Shortly before 4 p.m. EDT on Thursday, eight months after it opened with 500 applications for the iPhone and iPod touch, Apple’s
App Store passed the 30,000 mark, according to the count maintained by 148Apps, which updates its list automatically.
That’s up from 28,000 apps nine days ago and considerably higher than the official figure of 25,000 that Apple has been using.
But the flood of new titles seems to have slowed, and there are signs that the App Store’s infrastructure is straining to keep up with what it already has in hand. Complaints from developers — always a contentious lot (see here and here) — have increased in recent days. Among their latest grievances:
- Delays in approval. Although Apple claims that 96% of apps submitted in February were approved — 98% within seven days — reports persist of apps languishing in the queue for months.
- Delayed payments. The waits for monthly payments have grown longer this year, on occasion violating the contract that says they must be paid within 45 days of the end of the month. See here.
- A punitive refund policy. As Techcrunch’s Leena Rao reports, developers get only 70% of each sale, but if a user demands a refund within 90 days, Apple makes the developer return 100% of the sale price.
- Failure to police the App Store. Several developers (three that we know of) are loudly complaining that clones of their original apps have been approved by Apple and are now being sold by copycats on the App Store. See here and here.
The slowdown in App Store growth is relatively small and quite recent. In early March, the store was adding new titles at the rate of 250 a day. Over the last nine days, the rate of growth has slowed to less than 223 per day. You can see change in the curve of the line in the fever chart below:
It’s not clear how significant this might be. It’s more likely to be a temporary blip in the data, caused perhaps by developers shifting their attention to the new SDK (software development kit) released last week, than a sign that the App Store has reached saturation levels. But it is the first slowdown we’ve seen since the store was launched last summer.
UPDATE: Reader Michael Cawthon, who has been keeping even closer taps on 148Apps data than I, disputes the assertion that the store’s growth is slowing. He points out that March is not over yet and that submissions tend to pick up at the end of each month. He’s got the data to show it. His analysis is posted in full below the fold.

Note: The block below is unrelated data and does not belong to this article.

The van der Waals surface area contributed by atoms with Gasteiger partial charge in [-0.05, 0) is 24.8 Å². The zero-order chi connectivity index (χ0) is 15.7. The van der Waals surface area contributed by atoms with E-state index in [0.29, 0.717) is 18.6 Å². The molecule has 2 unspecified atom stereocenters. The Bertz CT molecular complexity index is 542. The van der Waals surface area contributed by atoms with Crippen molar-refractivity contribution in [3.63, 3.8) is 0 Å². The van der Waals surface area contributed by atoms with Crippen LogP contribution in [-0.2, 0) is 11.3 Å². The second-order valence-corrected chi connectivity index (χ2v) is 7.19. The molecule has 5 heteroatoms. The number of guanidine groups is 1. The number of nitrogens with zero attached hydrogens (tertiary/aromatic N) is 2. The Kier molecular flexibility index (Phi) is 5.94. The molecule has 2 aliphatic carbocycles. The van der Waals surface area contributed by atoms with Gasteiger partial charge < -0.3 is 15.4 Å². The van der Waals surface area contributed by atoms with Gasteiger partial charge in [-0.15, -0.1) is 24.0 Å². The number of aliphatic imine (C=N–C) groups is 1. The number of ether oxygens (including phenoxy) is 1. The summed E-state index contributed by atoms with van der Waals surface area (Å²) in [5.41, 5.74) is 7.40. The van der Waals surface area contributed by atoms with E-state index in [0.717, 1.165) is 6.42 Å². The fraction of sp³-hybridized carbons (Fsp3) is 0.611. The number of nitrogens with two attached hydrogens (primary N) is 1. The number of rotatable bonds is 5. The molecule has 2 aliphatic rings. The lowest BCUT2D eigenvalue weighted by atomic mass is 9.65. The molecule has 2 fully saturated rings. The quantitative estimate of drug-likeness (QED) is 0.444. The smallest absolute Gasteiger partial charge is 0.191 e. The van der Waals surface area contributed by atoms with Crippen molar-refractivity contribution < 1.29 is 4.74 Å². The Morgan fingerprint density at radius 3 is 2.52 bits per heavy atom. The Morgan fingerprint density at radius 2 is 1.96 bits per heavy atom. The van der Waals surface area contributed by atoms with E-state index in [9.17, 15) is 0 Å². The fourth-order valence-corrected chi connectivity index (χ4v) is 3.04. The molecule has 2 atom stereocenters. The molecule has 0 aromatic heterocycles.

Meanwhile, see also:
To: Philip Elmer-DeWitt
I’ve been tracking app store growth for some time and slightly prefer the 148Apps site to Mobclix for count stats and accuracy. But in any case I would disagree that store growth is slowing. First, some monthly numbers from 148Apps:
Month Submitted Per Day
May 2 NA
Jun 19 1
Jul 592 20
Aug 1,630 53
Sep 2,944 95
Oct 2,656 86
Nov 3,136 105
Dec 3,824 123
Jan 4,888 158
Feb 5,872 210
Mar 4,422 170
Where “Submitted” is just that — the count of Apps submitted in a particular month, and which incidentally continues to grow in subsequent months — and “Per Day” is simply the number of submissions divided by the count of days in that month.
In the case of March above, I’ve only divided by 26 days, and the result versus previous months would support your thesis that submissions are slowing.
However, consider the following data taken down each day during the later half of February:
Date Submitted Per Day
2/15/09 1750 117
2/16/09 1846 115
2/17/09 2143 126
2/18/09 2274 126
2/19/09 2560 135
2/20/09 2854 143
2/21/09 3148 150
2/22/09 3379 154
2/23/09 3562 155
2/24/09 3791 158
2/25/09 4122 165
2/26/09 4697 181
2/27/09 5301 196
2/28/09 5796 207
If we’d looked at apparent App store growth on February 24th, we would’ve concluded that growth was going to be flat to down versus January. But apparently the rate of approval isn’t linear throughout the month. It isn’t clear to me why this would be so, except that Apple prob has some process whereby apps of a certain size, or content, or whatever get subjected to a more rigorous threshold for approval, and maybe it only happens at the end of the month.
Anyway, if you care to wager that growth with be down for March, I’ll be happy to take the other side given that it’s only the 26th…
ex ped: You’re on! Winner gets 99 cents.